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Next Steps for Race to the Top

Original post made by Stacey on Mar 15, 2010

Different viewpoints from California on California's failed Race to the Top application. Web Link

"Until California has a reform conversation that includes reform of the dysfunctional finance system under which public schools are forced to operate, we are doomed to be part of a race to nowhere." - Scott P. Plotkin, executive director of the California School Boards Association

Comments (5)

Posted by jimf01, a resident of another community
on Mar 15, 2010 at 11:02 am

This one makes me laugh, from Dean E. Vogel, vice president of the California Teachers Association:
California lawmakers should always have a goal of developing sound education policy that works to improve the conditions of teaching and learning for all students, rather than racing to pass legislation simply in the name of reform that could have adverse, long-term impacts on schools in exchange for a one-time infusion of a small amount of money from the federal government. By its definition, Race to the Top denotes winners and losers.

Problem is, Mr Vogel, as you and the other teachers here are saying, is that the money is not intended to be used as $50 per student, it is intended to be used to fund initiatives to make the changes you say are needed, "developing sound education policy"
The arguments going on around RTTT show the fundamental dysfunction in the relationship between teachers, school boards, state and federal level education officials, and our elected representatives. Everyone in this article with an opinion is mostly saying that another stakeholder in the process "doesn't get it".

I do not claim to have the answers, this is a real, big, mess!

Posted by Stacey, a resident of Amberwood/Wood Meadows
on Mar 15, 2010 at 11:32 am

Stacey is a registered user.

jimf01 wrote: "Everyone in this article with an opinion is mostly saying that another stakeholder in the process "doesn't get it"."

That's an interesting observation.

Posted by Stacey, a resident of Amberwood/Wood Meadows
on Mar 15, 2010 at 11:38 am

Stacey is a registered user.

The way I see it is that the reason behind the stakeholders saying that another doesn't get it is due to differing goals. The solution to that is for everyone to agree on what exactly is the ultimate goal and how it is defined, but I think it is difficult to get the various groups to agree because they don't want to.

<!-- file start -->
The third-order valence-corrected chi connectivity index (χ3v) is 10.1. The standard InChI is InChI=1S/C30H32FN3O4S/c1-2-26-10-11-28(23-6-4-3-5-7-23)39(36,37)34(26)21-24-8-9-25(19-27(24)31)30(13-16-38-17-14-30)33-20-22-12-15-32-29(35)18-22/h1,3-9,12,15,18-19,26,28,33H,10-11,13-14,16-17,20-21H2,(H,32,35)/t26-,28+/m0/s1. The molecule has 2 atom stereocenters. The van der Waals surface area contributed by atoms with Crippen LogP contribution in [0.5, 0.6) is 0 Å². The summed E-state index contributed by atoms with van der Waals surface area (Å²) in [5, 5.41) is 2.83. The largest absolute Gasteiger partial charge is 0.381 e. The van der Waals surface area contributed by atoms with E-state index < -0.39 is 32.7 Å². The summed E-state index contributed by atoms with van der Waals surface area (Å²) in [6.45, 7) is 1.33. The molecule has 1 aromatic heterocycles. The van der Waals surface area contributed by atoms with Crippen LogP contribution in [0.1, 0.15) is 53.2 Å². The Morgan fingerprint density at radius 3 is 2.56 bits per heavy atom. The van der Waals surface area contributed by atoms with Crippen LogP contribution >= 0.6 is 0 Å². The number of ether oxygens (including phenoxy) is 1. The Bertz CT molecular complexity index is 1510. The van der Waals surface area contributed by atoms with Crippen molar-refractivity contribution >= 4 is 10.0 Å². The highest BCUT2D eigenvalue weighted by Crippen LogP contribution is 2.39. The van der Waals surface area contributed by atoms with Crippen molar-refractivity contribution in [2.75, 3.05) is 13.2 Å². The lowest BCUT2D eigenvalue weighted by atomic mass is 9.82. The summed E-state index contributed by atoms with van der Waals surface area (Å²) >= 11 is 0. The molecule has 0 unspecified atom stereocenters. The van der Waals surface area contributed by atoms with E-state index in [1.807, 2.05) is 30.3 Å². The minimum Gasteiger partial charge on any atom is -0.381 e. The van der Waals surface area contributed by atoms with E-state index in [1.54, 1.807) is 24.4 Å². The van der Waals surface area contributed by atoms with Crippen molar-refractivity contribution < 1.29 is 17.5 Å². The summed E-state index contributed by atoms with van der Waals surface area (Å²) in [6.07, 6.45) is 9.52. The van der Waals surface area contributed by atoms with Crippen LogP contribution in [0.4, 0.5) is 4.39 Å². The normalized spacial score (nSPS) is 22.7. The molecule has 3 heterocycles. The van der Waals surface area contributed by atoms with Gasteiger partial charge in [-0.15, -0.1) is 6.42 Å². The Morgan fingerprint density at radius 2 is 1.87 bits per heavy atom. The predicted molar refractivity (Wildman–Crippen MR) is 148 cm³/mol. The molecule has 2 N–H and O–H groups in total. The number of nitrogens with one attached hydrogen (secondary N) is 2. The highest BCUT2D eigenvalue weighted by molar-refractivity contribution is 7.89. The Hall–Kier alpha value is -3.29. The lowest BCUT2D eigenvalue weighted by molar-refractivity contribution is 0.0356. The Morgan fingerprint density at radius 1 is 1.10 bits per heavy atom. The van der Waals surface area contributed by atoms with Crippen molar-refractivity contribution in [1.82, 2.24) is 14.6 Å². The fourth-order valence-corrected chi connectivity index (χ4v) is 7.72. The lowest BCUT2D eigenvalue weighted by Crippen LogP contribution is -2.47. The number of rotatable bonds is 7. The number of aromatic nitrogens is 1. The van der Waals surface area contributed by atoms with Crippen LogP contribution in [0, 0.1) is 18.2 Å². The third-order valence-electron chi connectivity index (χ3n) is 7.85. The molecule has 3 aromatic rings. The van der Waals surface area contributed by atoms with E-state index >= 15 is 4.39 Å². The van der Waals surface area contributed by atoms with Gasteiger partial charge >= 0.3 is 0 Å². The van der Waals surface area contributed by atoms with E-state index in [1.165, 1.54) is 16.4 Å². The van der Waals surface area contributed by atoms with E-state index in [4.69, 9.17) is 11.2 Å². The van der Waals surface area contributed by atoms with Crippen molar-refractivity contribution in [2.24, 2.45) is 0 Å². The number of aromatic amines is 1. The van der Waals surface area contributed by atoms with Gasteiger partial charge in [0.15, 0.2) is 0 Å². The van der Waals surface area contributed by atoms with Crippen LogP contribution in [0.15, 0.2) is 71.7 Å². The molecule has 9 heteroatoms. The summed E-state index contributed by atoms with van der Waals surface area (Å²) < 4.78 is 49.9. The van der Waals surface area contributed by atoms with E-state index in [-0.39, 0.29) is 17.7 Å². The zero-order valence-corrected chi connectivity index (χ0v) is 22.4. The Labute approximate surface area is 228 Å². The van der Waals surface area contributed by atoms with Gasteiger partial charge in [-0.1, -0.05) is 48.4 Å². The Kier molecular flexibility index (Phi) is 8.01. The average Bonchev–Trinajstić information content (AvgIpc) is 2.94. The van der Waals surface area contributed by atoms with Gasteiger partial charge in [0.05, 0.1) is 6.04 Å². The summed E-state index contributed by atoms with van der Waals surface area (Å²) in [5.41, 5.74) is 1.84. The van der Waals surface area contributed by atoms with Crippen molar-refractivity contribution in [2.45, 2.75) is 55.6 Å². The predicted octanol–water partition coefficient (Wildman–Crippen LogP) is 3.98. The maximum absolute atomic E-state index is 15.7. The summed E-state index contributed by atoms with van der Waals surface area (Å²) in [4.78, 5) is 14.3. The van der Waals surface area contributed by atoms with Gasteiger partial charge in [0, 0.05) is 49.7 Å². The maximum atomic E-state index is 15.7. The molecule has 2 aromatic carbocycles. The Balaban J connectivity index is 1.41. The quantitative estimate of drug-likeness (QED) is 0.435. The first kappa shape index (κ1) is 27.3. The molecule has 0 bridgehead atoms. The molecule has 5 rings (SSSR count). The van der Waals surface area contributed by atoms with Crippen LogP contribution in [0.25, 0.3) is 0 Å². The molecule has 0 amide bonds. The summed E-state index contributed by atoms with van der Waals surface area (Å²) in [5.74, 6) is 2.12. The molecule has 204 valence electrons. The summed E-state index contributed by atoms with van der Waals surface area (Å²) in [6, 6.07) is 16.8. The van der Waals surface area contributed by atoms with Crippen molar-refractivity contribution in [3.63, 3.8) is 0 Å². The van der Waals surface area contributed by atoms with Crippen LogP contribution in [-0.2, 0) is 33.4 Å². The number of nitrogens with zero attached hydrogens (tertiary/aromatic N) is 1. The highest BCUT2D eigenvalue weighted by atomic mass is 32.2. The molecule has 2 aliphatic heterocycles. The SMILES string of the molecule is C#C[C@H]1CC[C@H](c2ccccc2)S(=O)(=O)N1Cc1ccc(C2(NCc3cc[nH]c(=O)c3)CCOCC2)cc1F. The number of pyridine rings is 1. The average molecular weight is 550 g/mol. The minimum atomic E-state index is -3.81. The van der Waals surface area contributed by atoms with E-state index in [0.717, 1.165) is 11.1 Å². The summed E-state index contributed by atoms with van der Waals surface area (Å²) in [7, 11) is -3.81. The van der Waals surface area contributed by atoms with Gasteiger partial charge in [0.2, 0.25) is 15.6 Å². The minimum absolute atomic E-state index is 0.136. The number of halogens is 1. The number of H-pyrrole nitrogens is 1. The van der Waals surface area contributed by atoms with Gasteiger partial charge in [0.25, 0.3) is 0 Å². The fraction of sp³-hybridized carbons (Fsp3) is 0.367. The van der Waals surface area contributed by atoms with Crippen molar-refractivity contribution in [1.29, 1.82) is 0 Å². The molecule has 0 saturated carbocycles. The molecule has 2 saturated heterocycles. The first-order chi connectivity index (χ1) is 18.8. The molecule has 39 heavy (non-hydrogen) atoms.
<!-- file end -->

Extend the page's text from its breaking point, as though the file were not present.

Posted by jimf01, a resident of another community
on Mar 15, 2010 at 3:06 pm

Naturally, you are correct Stacey. I feel we can do two things to reform education in this country, and the first is to abolish the federal Dept of Education. The whole thing. They cannot do anything that cannot be handled at the state level.

The second is to eliminate all duplication between the CA Dept of Education and local school districts. Every well run business has a model of who is accountable for what within the organization. Where things start getting fouled up is when multiple groups are doing the same function.

Start with that, you will have a lot of extra $ that can go to better use. I will let someone else define "better use".

Posted by NO sympathy, a resident of Another Pleasanton neighborhood
on Mar 16, 2010 at 10:46 am

Cohen, last comment in the link article, is so wrong.....that the problem is UNDER funding ! ! So off base. Taxpayers in CA provide more than enough money for education. There are many misguided, corrupt, ignorant, bumblers in the bloated chain. All those excess and incompetant people sucking off funds in the middle have to figure it out. If taxpayers have to speak again all those screwups in the middle won't like what we have to say. So duke it out with each other. It's past time for HONESTY ! CTA is the biggest ROADBLOCK to quality education. The sign carrying teachers better turn around and protest CTA. You created this expensive, top-heavy figure it out. UNDER funding is not the prohlem and money is NOT the answer.

Cohen article UNDER funding

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